2: actually the norm is most elegantly self-regulating on this point, attacking someone because they’re homosexual is itself faggy if that already makes them an easy target. More application of anti ‘dominance’ norms would have been a much much much much better patch, that could have maybe led to your version being adopted later.

            (For clarity’s sake it’s the anti-bullying that isn’t going to happen (with the current trajectory), the latter is a bad idea, but credit where it’s due it’s a consistent damage-control followup if you’re going to have a (fucking mainstream!) homosexuality-promotion lobby.)

            >”Many gays are either ‘tops’ or ‘bottoms’.”

            >Many, but not most. Most are versatile. That seems to be another fatal flaw in your theory. If Adam and Steve get married, are yo insisting that one of them is raper and one rapee, even if they are both versatile?

            re: adam and steve

            society is the main culprit, I’ve been clear on that. Even the predatory types are victims in a small way, insofar as they’ve been encouraged to damn themselves, in the same way a paedophile would be if they acted based on messages that it was ok, a valid special oppressed sexuality, etc.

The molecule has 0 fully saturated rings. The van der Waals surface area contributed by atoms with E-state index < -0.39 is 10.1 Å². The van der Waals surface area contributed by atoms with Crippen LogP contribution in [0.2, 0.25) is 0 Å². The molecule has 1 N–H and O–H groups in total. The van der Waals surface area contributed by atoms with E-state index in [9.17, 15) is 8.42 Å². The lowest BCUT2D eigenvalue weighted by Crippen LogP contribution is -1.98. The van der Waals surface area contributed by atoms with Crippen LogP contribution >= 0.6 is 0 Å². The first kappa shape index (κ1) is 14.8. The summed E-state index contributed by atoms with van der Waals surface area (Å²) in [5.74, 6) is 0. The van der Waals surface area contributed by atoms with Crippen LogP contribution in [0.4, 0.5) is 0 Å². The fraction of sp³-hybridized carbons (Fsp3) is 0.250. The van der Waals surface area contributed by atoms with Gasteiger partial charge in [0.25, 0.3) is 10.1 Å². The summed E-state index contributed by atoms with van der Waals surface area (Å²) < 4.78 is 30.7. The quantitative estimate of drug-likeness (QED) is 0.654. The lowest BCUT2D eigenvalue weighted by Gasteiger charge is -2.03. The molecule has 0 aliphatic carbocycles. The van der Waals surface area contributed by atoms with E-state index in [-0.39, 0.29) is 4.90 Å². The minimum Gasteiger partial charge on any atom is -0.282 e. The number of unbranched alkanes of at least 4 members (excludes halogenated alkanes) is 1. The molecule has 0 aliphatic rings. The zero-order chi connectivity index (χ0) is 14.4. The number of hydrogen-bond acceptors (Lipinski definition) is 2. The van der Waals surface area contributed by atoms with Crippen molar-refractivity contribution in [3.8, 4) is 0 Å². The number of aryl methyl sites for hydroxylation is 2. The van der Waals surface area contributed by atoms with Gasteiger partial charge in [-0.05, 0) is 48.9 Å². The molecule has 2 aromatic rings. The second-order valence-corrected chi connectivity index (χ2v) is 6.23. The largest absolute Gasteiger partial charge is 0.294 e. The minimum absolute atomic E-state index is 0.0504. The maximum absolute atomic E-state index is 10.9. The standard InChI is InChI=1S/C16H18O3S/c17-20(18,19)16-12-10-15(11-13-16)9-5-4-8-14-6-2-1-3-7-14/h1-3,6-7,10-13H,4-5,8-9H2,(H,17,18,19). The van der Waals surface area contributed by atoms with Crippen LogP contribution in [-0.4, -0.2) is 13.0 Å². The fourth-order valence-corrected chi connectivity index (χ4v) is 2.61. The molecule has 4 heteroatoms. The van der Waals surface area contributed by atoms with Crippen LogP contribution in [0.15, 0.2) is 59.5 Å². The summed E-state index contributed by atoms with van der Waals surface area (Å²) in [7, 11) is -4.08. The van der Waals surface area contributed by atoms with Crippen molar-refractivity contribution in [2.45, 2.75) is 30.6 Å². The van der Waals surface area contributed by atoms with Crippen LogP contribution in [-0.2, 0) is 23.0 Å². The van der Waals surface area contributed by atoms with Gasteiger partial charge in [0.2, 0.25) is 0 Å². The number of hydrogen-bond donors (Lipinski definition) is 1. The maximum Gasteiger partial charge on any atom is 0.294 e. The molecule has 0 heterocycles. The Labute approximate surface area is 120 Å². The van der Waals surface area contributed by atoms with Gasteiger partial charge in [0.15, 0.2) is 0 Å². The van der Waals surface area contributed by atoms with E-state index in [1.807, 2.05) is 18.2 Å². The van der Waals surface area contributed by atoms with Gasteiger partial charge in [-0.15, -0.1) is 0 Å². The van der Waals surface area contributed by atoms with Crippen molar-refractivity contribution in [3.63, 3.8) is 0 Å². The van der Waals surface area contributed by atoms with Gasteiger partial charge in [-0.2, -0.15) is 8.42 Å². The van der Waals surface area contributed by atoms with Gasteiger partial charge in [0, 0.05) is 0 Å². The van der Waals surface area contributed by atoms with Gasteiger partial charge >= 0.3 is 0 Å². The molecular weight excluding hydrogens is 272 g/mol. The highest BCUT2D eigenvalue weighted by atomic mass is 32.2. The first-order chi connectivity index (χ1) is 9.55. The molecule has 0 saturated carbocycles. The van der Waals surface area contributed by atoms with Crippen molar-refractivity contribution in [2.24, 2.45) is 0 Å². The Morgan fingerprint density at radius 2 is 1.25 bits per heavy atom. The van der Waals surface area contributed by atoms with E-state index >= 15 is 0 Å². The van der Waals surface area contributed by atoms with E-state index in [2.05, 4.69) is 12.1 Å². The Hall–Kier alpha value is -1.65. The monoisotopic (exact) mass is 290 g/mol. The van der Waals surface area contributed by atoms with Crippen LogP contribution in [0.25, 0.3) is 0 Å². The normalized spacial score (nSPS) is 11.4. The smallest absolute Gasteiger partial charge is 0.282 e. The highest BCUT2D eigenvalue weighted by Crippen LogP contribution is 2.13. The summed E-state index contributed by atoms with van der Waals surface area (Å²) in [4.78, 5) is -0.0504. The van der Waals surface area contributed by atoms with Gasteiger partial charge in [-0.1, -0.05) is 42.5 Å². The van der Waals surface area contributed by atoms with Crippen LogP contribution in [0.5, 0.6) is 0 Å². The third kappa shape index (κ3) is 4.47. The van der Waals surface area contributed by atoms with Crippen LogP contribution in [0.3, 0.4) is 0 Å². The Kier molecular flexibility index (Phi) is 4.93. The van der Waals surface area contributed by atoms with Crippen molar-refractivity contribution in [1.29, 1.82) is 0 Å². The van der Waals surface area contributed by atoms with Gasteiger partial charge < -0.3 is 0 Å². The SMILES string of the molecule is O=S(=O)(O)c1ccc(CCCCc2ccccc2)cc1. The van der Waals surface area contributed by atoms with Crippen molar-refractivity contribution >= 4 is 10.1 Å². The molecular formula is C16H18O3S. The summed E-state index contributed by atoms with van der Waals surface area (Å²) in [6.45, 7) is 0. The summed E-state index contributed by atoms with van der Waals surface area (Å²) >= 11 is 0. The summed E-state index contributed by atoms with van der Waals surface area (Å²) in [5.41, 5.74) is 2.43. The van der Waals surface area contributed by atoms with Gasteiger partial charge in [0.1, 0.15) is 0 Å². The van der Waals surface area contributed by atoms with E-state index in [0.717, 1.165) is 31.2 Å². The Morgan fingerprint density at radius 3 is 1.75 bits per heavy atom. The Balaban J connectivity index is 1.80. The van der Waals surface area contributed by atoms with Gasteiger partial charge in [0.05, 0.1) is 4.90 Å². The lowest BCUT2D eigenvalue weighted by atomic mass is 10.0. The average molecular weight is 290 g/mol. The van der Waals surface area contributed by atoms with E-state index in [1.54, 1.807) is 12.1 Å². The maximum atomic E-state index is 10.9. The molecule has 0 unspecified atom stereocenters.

(oh yeah that’s another more obvious ‘chesterton’s fence’. once you force people to accept one thing they don’t judge to be ok, you establish a norm that that’s something that can be forced on people).

            this particular adam and steve may or may not be victims of society, or people who’s would have settled into that arrangement anyway. (Personally I don’t think that can be almost anyone’s ‘CEV’, but I don’t have the standing to enforce that. (by standing I don’t mean ‘social position, more like informationally-speaking.’))

            >Many, but not most. Most are versatile. That seems to be another fatal flaw in your theory